Going straight to the heart of the world's unrest, the pope lays bare the cause of the disease—"the falling away from and forsaking God, than which there is nothing more nearly allied to perdition. As, borne up by God's might, we set our hand to the work of withstanding this great evil, we proclaim that in bearing the pontifical office this is our one purpose, 'to restore all things in Christ, so that Christ may be all in all'." Beautiful words, which embody the teaching and the work of a lifetime spent in God's service. No empty ideal either, but the one that Giuseppe Sarto had set steadfastly before himself from the very day of his consecration to the priesthood, to which he had devoted himself strenuously ever since.

He foresaw the hostile judgments that were to be expected from certain quarters on every action of the head of the Catholic Church. "There will be some, assuredly, who, measuring divine things by those that are human, will study our mind to wrest it to earthly ends and the aims of parties. To cut off this vain hope of theirs, we affirm in all truth that in human society we desire to be nothing, and by the help of God we will be nothing, but the minister of God whose authority we bear. God's cause is our cause, to which we are determined to devote all our strength and life itself Therefore, if any ask of us a token to show forth the purpose of our mind, we shall ever give this one alone—'to restore all things in Christ'."

"To this, therefore," he continues later, speaking of the evils that follow on the forsaking of God, "must we direct all our efforts, to bring the race of men under the dominion of Christ; when once this is done, it will have already returned to God Himself. How many are there," he laments, "that hate Christ and abhor the Church and the Gospel through ignorance rather than perversity, of whom you may rightly say that 'they blaspheme whatever things they know not'; and this is to be found not only in the common people, but among the cultured and even those who enjoy no mean learning. It cannot be agreed that faith is quenched by the growth of science: it is more truly quenched by want of knowledge." Speaking of those who are hostile to the Church, "Why may we not hope," he says, "that the fire of Christian charity will dissipate the darkness, and bring them 'the light and peace of God'? Charity is never wearied by waiting."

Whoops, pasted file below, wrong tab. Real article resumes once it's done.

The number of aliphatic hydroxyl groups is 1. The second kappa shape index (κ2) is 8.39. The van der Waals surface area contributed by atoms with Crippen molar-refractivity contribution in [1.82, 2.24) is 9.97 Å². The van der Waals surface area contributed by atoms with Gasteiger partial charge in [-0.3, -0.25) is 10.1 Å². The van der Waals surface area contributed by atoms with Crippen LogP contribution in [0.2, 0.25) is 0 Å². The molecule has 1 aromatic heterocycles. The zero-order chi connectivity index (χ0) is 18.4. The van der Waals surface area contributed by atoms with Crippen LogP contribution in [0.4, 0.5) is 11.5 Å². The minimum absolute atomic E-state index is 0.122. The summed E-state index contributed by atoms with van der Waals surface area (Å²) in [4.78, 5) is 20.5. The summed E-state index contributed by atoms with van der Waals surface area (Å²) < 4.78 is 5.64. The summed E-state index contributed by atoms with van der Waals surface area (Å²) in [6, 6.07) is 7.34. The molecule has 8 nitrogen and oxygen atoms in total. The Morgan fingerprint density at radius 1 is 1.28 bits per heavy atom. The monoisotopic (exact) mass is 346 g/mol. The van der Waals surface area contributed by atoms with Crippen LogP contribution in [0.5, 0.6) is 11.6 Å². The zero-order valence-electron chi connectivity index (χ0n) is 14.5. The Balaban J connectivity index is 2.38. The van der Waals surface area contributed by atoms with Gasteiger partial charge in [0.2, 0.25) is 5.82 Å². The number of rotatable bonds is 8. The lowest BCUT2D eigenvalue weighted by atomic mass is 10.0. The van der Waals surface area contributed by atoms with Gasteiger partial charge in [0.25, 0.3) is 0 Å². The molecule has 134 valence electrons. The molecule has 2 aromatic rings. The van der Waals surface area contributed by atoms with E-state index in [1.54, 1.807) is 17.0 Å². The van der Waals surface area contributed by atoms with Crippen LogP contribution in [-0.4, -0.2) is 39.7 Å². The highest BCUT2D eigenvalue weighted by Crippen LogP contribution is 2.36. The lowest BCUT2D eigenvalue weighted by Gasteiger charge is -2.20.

"A 'shepherd of souls' was the verdict of the Catholic world on reading the encyclical. 'Gentle and strong' was the judgement of a well-known American bishop. But there was another side to the character of the pope which later on became evident. 'Pius X,' wrote one who had known him intimately at Venice, 'is a man of keen intelligence, and of great culture, thoroughly well up in the philosophy, literature, and social movements of the times'." But first and foremost a shepherd of souls. The world was right in its judgement.

One of the first actions of the new pope was to order the distribution of four thousand pounds amongst the poor of Rome, and half that amount amongst the poor of Venice. "Is it not rather a large sum?" suggested the almoner respectfully, "considering the actual state of things?"

"Where is your trust in God's Providence?" asked Pius, and the money was given.

He could no longer go to his beloved poor, but word was given that they should come to him. Sunday after Sunday they were gathered, parish by parish, in the courts of the Vatican to hear from the lips of the pope himself a simple sermon on the gospel of the day. "Love God, and lead good Christian lives," such was the burden of his teaching; but there was more teaching still in the warm welcome that awaited them, in the tender charity that shone forth in every word and movement. "Sweet Christ on earth," was what St. Catherine of Siena loved to call the successor of St. Peter. Surely the name must have often come to the lips of those whose privilege it was to be much in the presence of Pius X.